The Staggering Brilliance Of Writer Philip K. Dick

I bought a cheeeeeeap MP3 player recently. This one:


It was US$5.00 for 2GBs of storage. Even though I have tons of MP3 files, I’ve yet to fill the 2GBs. I listen to stuff, then shuttle them off, add new stuff, listen, repeat.

I cannot recommend that player, by the way. While it’s mostly fine for things like audio interviews and Old Time Radio, it’s absolute shit for music. Music sounds cramped, lacks depth, lacks bass, and all of the equalizer settings are worthless. But hey — five bucks! I saw it on sale once for US$40, then US$20. For five bucks, eh. Spoken word. If you can put up with its UI frustration — which I barely can.

So one of the things I finally cleared out of my audio backlog was an interview with writer Philip K. Dick.

I was going to transcribe the part I wanted for this post, but thank God I Googled first. Someone else did that gruntwork (thanks!).

Hour 25: A Talk With Philip K. Dick

Mike: Which comes first for you, situations, characters or do they, are they sort of interleaved and you can’t tell?

Phil: Well, the first thing is the idea, which is a pure idea.

And the next thing is the characters who will be confronted by an environment based on the idea. That is, you create an environment which is a kind of a special effects mock-up of an idea. You translate it from an idea into a world.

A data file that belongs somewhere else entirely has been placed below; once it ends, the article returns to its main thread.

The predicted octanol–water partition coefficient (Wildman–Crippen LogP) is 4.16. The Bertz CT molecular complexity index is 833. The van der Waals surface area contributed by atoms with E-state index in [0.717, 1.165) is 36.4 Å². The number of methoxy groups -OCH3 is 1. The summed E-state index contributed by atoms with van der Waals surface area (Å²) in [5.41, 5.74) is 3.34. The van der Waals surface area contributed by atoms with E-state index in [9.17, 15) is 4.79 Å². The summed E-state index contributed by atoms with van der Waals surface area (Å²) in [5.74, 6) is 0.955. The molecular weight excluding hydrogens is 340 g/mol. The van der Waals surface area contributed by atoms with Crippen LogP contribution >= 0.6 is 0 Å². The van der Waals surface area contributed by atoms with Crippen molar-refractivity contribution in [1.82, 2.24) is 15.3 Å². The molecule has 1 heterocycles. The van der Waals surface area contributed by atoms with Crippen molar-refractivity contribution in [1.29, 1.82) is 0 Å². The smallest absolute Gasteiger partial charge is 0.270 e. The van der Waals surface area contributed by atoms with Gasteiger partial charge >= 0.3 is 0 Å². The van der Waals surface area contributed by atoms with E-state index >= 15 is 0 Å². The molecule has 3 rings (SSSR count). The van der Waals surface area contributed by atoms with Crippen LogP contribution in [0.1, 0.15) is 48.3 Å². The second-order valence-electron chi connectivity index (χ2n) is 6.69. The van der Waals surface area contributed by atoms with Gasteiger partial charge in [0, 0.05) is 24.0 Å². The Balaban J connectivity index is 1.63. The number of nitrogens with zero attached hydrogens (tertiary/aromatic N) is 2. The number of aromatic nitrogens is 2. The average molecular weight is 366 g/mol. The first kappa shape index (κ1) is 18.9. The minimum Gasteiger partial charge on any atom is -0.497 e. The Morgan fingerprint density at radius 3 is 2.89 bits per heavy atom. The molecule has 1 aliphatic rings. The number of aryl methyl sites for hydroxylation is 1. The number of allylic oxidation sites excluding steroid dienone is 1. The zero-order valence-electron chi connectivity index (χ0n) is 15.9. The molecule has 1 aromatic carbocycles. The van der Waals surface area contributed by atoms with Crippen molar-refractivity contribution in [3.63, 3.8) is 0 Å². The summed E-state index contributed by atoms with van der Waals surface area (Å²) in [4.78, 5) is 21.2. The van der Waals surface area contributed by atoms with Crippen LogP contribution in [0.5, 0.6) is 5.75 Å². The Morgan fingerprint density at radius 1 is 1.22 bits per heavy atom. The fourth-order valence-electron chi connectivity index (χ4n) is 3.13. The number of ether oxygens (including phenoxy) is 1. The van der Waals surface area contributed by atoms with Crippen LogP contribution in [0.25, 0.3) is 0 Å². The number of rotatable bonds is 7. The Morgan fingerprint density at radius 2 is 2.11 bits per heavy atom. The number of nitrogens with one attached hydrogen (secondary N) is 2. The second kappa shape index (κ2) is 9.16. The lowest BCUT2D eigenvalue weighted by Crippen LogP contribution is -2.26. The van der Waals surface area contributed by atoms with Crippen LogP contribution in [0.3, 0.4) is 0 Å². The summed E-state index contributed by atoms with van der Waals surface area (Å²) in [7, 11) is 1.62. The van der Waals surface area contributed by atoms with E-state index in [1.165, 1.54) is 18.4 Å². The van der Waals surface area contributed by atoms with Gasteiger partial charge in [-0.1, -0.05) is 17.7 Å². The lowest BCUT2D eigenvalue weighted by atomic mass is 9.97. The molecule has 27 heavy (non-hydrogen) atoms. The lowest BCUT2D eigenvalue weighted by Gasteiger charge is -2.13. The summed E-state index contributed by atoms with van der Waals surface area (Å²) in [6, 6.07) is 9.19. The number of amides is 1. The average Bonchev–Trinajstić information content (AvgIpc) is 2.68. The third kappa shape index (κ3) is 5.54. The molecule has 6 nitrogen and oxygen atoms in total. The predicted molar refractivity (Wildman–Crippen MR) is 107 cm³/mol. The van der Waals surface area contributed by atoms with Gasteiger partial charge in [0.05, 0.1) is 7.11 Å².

And then, but then you have to have the people who must live in that world. And if my books all have a consistency it’s because my ideas interlace and interact with each other. And I always try to find somebody who’s the victim of the idea and somebody who is the master of the idea. So you have a bifurcated society always with the loser, you know, and the winner. Somebody’s going to make it off the idea and somebody’s going to be victimized by the idea.

Suppose we use pretzels for money, as an example. And all the people who own bakeries would probably — instead of a president we’d have the chief baker. See what I mean, and then there’s another guy who has a dietary deficiency. He’s got to eat pretzels or he’ll die. And so whenever he’s paid off at the end of the month he has to eat the pretzels instead of using them to buy things with. So they give him his months pay and it’s in a papersack, a little white paper bag, like you get pretzels in. And he eats the pretzels on the way home and then he realizes that now he can’t pay any of his bills. But his system requires the salt in the pretzels or something like that. …

Boldfaced emphasis added by me.

He did that off the top of his head during the interview!

Listen here:

Or downloadable audio files at the Internet Archive.

Previously here:

Our Bleak Philip K. Dick Future



Filed under Video, Writer, Writing

2 responses to “The Staggering Brilliance Of Writer Philip K. Dick

  1. For a minute there I thought it was *you* (Mike) that did the interview!

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